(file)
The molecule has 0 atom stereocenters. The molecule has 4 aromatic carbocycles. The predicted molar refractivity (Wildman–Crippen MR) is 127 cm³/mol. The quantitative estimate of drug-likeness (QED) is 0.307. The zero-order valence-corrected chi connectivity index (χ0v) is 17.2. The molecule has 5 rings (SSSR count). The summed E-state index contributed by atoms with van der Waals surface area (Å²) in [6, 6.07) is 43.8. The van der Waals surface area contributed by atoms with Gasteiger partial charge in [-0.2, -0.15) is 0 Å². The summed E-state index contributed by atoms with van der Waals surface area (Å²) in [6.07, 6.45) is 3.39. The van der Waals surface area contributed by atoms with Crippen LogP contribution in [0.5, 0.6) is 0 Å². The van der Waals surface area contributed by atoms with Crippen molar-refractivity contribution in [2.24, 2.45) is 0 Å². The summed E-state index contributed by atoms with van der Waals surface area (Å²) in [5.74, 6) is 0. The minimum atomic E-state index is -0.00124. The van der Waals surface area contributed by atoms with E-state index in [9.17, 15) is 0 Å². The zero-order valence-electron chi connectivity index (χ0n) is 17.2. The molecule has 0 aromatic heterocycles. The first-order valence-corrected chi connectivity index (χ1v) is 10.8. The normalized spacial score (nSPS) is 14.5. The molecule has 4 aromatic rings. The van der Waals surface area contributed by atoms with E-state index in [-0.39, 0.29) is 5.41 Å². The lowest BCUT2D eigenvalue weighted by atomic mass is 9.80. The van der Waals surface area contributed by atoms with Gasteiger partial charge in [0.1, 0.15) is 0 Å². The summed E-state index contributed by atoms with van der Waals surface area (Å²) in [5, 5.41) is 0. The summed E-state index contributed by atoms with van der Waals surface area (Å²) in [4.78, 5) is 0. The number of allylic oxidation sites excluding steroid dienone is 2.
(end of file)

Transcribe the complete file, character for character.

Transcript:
The molecule has 0 atom stereocenters. The molecule has 4 aromatic carbocycles. The predicted molar refractivity (Wildman–Crippen MR) is 127 cm³/mol. The quantitative estimate of drug-likeness (QED) is 0.307. The zero-order valence-corrected chi connectivity index (χ0v) is 17.2. The molecule has 5 rings (SSSR count). The summed E-state index contributed by atoms with van der Waals surface area (Å²) in [6, 6.07) is 43.8. The van der Waals surface area contributed by atoms with Gasteiger partial charge in [-0.2, -0.15) is 0 Å². The summed E-state index contributed by atoms with van der Waals surface area (Å²) in [6.07, 6.45) is 3.39. The van der Waals surface area contributed by atoms with Crippen LogP contribution in [0.5, 0.6) is 0 Å². The van der Waals surface area contributed by atoms with Crippen molar-refractivity contribution in [2.24, 2.45) is 0 Å². The summed E-state index contributed by atoms with van der Waals surface area (Å²) in [5.74, 6) is 0. The minimum atomic E-state index is -0.00124. The van der Waals surface area contributed by atoms with E-state index in [9.17, 15) is 0 Å². The zero-order valence-electron chi connectivity index (χ0n) is 17.2. The molecule has 0 aromatic heterocycles. The first-order valence-corrected chi connectivity index (χ1v) is 10.8. The normalized spacial score (nSPS) is 14.5. The molecule has 4 aromatic rings. The van der Waals surface area contributed by atoms with E-state index in [-0.39, 0.29) is 5.41 Å². The lowest BCUT2D eigenvalue weighted by atomic mass is 9.80. The van der Waals surface area contributed by atoms with Gasteiger partial charge in [0.1, 0.15) is 0 Å². The summed E-state index contributed by atoms with van der Waals surface area (Å²) in [5, 5.41) is 0. The summed E-state index contributed by atoms with van der Waals surface area (Å²) in [4.78, 5) is 0. The number of allylic oxidation sites excluding steroid dienone is 2.